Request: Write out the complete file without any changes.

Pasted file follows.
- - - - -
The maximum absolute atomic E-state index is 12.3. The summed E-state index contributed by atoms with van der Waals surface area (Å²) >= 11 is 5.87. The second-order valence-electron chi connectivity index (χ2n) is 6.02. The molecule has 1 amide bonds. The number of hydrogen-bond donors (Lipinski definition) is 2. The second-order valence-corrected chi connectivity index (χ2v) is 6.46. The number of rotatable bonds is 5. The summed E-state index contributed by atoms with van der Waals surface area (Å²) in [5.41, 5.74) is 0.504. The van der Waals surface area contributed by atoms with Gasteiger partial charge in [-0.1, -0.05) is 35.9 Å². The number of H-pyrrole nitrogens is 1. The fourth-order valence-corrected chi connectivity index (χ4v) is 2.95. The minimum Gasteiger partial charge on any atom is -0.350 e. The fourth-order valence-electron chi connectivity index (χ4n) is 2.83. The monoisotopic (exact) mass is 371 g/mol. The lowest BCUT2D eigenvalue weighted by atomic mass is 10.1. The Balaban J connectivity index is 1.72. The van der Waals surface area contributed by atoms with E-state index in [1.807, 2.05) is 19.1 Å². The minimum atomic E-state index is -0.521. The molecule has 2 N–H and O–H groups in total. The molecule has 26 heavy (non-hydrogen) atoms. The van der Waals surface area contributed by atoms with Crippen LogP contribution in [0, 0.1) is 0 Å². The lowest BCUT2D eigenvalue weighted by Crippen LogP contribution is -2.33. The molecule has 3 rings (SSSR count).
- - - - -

The maximum absolute atomic E-state index is 12.3. The summed E-state index contributed by atoms with van der Waals surface area (Å²) >= 11 is 5.87. The second-order valence-electron chi connectivity index (χ2n) is 6.02. The molecule has 1 amide bonds. The number of hydrogen-bond donors (Lipinski definition) is 2. The second-order valence-corrected chi connectivity index (χ2v) is 6.46. The number of rotatable bonds is 5. The summed E-state index contributed by atoms with van der Waals surface area (Å²) in [5.41, 5.74) is 0.504. The van der Waals surface area contributed by atoms with Gasteiger partial charge in [-0.1, -0.05) is 35.9 Å². The number of H-pyrrole nitrogens is 1. The fourth-order valence-corrected chi connectivity index (χ4v) is 2.95. The minimum Gasteiger partial charge on any atom is -0.350 e. The fourth-order valence-electron chi connectivity index (χ4n) is 2.83. The monoisotopic (exact) mass is 371 g/mol. The lowest BCUT2D eigenvalue weighted by atomic mass is 10.1. The Balaban J connectivity index is 1.72. The van der Waals surface area contributed by atoms with E-state index in [1.807, 2.05) is 19.1 Å². The minimum atomic E-state index is -0.521. The molecule has 2 N–H and O–H groups in total. The molecule has 26 heavy (non-hydrogen) atoms. The van der Waals surface area contributed by atoms with Crippen LogP contribution in [0, 0.1) is 0 Å². The lowest BCUT2D eigenvalue weighted by Crippen LogP contribution is -2.33. The molecule has 3 rings (SSSR count).